One of the world’s rarest materials was formed in fused dune sands heated to more than 1700 degrees Celsius by an electrical discharge. This formed a quasicrystal – a substance in which the atoms obey an ordering principle like in a crystal, but are not strictly repeated. There are only a handful of naturally occurring—or at least non-laboratory—examples of such quasicrystals in the world. As a working group led by the geoscientist Luca Bindi from the Università di Firenze reports, they have now discovered another example of this exotic class of substances in a region in the USA known as the Nebraska Sandhills. According to their publication in the journal PNAS, the piece, just a few micrometers in size, was formed in the wall of a fulgurite – a tube of caked and fused sand created by extremely strong currents such as a lightning strike.
While normal crystals consist of groups of atoms that can be lined up indefinitely, the groups of atoms in the quasicrystal are ordered as in a crystal, but they cannot be arranged as regularly because of their special symmetry properties. Quasicrystals are so rare because atoms prefer to arrange themselves in the form of “real” crystals – or, like in a glass, simply do not adhere to any particular order. Only under special circumstances, such as extreme pressure or temperature conditions, do the structures of the quasicrystals, which are regular but not ordered over long distances, form. For example, one of these exotic minerals was found in a meteorite, another was formed in a nuclear explosion.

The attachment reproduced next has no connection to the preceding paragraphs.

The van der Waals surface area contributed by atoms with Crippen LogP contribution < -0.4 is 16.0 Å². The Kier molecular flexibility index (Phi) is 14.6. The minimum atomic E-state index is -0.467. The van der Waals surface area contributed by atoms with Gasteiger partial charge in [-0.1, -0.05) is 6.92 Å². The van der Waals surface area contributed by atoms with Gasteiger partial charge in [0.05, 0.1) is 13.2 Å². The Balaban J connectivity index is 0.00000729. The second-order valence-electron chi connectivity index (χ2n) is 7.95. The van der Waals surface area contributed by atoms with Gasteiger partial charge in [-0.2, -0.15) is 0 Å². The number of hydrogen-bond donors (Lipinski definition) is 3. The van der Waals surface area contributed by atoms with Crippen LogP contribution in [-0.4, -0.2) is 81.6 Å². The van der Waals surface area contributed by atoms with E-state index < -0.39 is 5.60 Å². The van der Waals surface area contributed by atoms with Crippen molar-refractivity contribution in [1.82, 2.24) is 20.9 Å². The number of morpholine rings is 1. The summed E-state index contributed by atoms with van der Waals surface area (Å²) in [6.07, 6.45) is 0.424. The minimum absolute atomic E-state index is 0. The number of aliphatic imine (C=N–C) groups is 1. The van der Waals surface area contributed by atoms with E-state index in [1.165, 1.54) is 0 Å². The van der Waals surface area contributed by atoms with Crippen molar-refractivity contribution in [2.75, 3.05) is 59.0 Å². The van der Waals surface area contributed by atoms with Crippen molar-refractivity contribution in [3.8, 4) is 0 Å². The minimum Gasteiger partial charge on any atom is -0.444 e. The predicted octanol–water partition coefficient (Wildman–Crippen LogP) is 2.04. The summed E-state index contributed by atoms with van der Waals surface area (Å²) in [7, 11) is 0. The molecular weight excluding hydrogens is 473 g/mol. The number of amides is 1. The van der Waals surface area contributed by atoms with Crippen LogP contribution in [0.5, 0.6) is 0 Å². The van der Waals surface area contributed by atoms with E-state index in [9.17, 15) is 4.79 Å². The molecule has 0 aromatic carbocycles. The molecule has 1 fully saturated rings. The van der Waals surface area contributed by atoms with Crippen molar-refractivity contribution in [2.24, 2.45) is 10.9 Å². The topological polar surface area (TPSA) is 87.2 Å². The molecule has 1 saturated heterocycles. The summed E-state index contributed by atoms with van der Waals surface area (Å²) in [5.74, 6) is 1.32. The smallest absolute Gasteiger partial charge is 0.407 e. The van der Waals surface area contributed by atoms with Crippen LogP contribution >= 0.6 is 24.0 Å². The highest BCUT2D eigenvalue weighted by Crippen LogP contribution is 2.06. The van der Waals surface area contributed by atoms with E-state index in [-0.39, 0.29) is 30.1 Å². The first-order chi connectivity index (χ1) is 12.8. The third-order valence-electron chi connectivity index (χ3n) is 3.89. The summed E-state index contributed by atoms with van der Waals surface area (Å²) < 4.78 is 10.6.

However, the quasi-crystal tracked down by Bindi and his team is exotic even among its kind. Most known quasicrystals have a five-fold symmetry, while the substance found in the dune with the molecular formula Mn 72.3 Si 15.6 Cr 9.7 Al 1.8 Ni 0.6 has an unusual twelve-fold symmetry. Its chemical composition also suggests that its origin is not entirely natural. Bindi’s team reports that the molten sand contains traces of metal. This is from a nearby power line that is believed to have been destroyed in the same storm that struck the dune.
The metals manganese, chromium, aluminum and nickel contained in the quasicrystal probably come from a molten fragment of the power line. Only silicon comes from the quartz of the sand grains. In fact, the team can’t say for sure if it really was lightning that created the melting tube in the sand—or if it was the power line itself that set off the discharge.
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The original of this post “Lightning creates one of the rarest substances in the world” comes from Spektrum.de.